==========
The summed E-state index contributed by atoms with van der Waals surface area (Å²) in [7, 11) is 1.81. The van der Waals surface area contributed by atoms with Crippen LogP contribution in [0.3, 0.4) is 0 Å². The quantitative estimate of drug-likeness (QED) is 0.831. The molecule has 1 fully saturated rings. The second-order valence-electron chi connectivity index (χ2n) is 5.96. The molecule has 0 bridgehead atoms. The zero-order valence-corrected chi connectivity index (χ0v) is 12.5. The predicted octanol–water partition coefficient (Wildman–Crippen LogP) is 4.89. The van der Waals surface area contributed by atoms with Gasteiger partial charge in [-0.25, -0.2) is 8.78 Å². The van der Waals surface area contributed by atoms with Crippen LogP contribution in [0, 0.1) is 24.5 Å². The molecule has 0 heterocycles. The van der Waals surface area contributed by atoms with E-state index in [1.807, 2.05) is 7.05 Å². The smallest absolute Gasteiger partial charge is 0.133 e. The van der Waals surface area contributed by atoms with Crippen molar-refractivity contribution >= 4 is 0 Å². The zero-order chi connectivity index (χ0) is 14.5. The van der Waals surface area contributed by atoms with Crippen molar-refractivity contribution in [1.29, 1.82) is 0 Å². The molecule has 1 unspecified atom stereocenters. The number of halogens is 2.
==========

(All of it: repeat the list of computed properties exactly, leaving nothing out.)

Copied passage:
The summed E-state index contributed by atoms with van der Waals surface area (Å²) in [7, 11) is 1.81. The van der Waals surface area contributed by atoms with Crippen LogP contribution in [0.3, 0.4) is 0 Å². The quantitative estimate of drug-likeness (QED) is 0.831. The molecule has 1 fully saturated rings. The second-order valence-electron chi connectivity index (χ2n) is 5.96. The molecule has 0 bridgehead atoms. The zero-order valence-corrected chi connectivity index (χ0v) is 12.5. The predicted octanol–water partition coefficient (Wildman–Crippen LogP) is 4.89. The van der Waals surface area contributed by atoms with Gasteiger partial charge in [-0.25, -0.2) is 8.78 Å². The van der Waals surface area contributed by atoms with Crippen LogP contribution in [0, 0.1) is 24.5 Å². The molecule has 0 heterocycles. The van der Waals surface area contributed by atoms with E-state index in [1.807, 2.05) is 7.05 Å². The smallest absolute Gasteiger partial charge is 0.133 e. The van der Waals surface area contributed by atoms with Crippen molar-refractivity contribution >= 4 is 0 Å². The zero-order chi connectivity index (χ0) is 14.5. The van der Waals surface area contributed by atoms with Crippen molar-refractivity contribution in [1.29, 1.82) is 0 Å². The molecule has 1 unspecified atom stereocenters. The number of halogens is 2.